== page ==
The characters, too, are so specific in their speech that they often interrupt their emotional combat to give credit for a pretty turn of phrase or excuse an inappropriate locution ("Women in deep woe often mix their metaphors," Stevie says at one bleak moment). But there is a mournful undertow to their articulateness: Words are in the end a paltry way to describe the revolutions of the soul and the peculiar perversities the heart is capable of. As Martin attempts with increasing desperation to describe his predicament, Stevie only grows more enraged.
Well, who can blame her? Certainly not the audience, which delights in Stevie's blazingly sarcastic retorts to Martin's stammering efforts to describe his experience. She rattles and rages and greets his pleas for calm with witheringly funny ripostes. To Martin's protestation that he loves her, Stevie says, "But I'm a human being. I have only two breasts. I walk upright. I give milk only on special occasions. You love me? I don't understand." She cries, too, tears of confusion and fury.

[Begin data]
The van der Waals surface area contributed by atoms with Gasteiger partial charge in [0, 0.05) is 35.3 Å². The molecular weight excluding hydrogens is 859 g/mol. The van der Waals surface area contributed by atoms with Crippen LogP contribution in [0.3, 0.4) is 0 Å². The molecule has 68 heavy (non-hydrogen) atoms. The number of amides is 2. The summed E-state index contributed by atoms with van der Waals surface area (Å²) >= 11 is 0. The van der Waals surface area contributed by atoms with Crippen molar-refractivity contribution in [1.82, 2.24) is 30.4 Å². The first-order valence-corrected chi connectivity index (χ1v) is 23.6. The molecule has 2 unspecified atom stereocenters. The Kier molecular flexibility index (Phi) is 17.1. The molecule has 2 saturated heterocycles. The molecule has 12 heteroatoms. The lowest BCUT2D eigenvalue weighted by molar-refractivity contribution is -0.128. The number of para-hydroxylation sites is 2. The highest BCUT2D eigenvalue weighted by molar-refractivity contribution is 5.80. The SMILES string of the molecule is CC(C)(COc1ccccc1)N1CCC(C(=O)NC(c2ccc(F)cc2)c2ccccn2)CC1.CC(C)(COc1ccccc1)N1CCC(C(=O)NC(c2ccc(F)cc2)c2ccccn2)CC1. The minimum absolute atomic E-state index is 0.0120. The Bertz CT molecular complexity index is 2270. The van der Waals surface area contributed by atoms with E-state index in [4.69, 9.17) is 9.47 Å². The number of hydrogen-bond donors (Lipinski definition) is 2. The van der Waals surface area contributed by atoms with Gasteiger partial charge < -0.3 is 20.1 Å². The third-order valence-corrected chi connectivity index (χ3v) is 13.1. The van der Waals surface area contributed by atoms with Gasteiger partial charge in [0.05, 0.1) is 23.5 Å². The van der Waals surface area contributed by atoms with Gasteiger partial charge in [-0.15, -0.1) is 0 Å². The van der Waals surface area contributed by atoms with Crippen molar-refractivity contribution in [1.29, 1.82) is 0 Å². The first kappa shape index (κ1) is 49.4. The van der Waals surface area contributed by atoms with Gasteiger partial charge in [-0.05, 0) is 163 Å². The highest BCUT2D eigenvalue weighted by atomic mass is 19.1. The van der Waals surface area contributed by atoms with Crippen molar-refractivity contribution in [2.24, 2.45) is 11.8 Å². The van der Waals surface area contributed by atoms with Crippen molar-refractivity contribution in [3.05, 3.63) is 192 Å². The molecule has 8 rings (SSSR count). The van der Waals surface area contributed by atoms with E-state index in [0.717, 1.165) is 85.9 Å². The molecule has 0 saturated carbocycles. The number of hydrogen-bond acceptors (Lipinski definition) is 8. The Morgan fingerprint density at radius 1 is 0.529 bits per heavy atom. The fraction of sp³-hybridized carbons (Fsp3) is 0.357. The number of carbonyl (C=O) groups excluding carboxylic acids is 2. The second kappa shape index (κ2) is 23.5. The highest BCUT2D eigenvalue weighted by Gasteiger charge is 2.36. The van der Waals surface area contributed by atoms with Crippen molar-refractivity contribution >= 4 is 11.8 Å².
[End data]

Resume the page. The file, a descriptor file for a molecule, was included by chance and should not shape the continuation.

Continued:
"You've broken something and it can't be fixed," she says bitterly, but it's hard not to notice that she's the one smashing crockery and upending the furniture. And the quiet sincerity of Martin, who recognizes the absurdity of his situation but also insists on its gravity, soon begins to work strangely on our sympathy. The cruelty in Stevie's shrill attacks is in stark opposition to Martin's wounded pleas ("Don't mock me") and tender descriptions of his "epiphany" with Sylvia. Albee has described the play as "testing the tolerance of the audience" -- another way of saying that it tests the audience's empathy.